Vodafone’s mobile private networks and 5G standalone have been helping improve factory production lines in particular, he said, and enabling greater efficiency in the public sector, too. It’s not just about data download speeds, he argued, but also about the capacity, low latency and security 5G can offer business. And Vodafone’s partnership with Amazon Web Services has also brought edge computing capability to businesses, he added, further enabling efficiency improvements.
Convergence of opinion
There was much discussion about convergence – bringing mobile, broadband and other services together into one package – and all agreed this was the future. But Ahmed pointed out that you can have all the speed you like coming into the home, but without decent WiFi to handle it, “who cares?”
This is why Vodafone’s Pro Broadband product, promising unbreakable broadband – with mobile connectivity back-up – in every corner of the home, is so important, he said. Customers want seamless connectivity whatever the underlying technology.
The discussion also turned to net neutrality – the long-held principle that internet service providers should enable access to all content and applications whatever their source, without favouring or blocking particular products or websites.
Some argue that this principle no longer applies in the era of on-demand video which sees just a few content providers often accounting for 70% or more of the entire data traffic telcos deliver to their customers.
Ahmed argued that the net neutrality rule seemed to discriminate against 5G and prevent some valuable use cases, such as network slicing, which was preventing companies from differentiating their services from those of their competitors.
“I really welcome the call for revising net neutrality today,” he said.
Too many builders?
Panel host Tom Seal wondered about the risk of “overbuilding” in the rush to create full-fibre Gigabit Britain, particularly given the rise of new “alternative networks” or “alt-nets” that have sprung up to supply local, underserved areas.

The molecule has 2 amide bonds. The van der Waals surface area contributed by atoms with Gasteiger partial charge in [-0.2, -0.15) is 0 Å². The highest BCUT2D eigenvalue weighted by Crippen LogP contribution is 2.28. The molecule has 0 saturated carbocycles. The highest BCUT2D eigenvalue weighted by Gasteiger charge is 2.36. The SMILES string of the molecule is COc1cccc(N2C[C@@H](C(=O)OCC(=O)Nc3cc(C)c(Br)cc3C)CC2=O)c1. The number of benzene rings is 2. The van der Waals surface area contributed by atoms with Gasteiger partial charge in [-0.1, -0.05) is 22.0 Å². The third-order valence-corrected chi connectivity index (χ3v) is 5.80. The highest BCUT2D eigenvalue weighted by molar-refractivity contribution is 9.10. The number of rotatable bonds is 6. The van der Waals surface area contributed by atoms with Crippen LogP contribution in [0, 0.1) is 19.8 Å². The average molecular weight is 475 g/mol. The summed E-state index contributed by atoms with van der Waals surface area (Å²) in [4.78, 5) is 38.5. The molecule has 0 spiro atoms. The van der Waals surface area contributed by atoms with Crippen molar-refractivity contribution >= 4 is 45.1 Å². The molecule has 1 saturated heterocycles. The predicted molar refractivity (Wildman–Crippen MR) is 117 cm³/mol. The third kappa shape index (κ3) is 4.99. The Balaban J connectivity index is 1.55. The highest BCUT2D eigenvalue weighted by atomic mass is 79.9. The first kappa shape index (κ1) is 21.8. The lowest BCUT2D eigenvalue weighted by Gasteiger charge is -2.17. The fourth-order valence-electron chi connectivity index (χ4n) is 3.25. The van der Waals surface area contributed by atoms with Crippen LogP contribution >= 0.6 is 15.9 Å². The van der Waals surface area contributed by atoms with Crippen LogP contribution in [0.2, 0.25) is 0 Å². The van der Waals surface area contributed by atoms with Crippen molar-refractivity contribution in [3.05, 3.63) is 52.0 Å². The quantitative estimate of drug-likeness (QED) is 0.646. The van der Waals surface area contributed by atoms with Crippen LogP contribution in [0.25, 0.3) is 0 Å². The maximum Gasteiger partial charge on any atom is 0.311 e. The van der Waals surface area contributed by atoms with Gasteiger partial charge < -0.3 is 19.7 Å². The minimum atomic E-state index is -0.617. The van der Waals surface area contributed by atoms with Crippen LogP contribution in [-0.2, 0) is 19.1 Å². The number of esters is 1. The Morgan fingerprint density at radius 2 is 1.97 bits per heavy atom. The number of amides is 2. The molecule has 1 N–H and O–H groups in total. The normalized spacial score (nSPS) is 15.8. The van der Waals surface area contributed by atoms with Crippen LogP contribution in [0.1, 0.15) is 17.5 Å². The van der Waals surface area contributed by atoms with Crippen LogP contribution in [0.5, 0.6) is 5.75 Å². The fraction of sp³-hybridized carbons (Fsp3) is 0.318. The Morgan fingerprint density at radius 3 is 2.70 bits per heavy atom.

Some analysts believe this is leading to unnecessary duplication and inefficient use of investment resources.
“Our concern is that many investors could turn out to be disappointed when the hoped-for returns aren’t there,” said Karen Egan, Senior Telecoms Analyst at Enders Analysis. And things could get “messy”, she said, if some of those alt-nets went bust, leaving behind infrastructure that may not be easily usable by other providers.
Ahmed thought it “amazing” that we have this much overbuild in some parts of the country when some rural areas have only one provider or none at all. This is where 5G has a role to play, he argued, delivering “last-mile access” to people’s homes and businesses in a more cost-effective way than laying fibre cable.
Ahmed concluded that he was hoping regulator Ofcom would adopt a pro-investment approach to policy in the mobile market as it had in the recent fixed-line market review. Because all consumers care about is high-speed internet access, whichever way it is delivered, he argued.
Gigabit Britain is coming but the debate continues over how the nation should pay for it and how much competition and regulation is needed to ensure a good deal for customers while giving network providers a strong incentive to continue investing.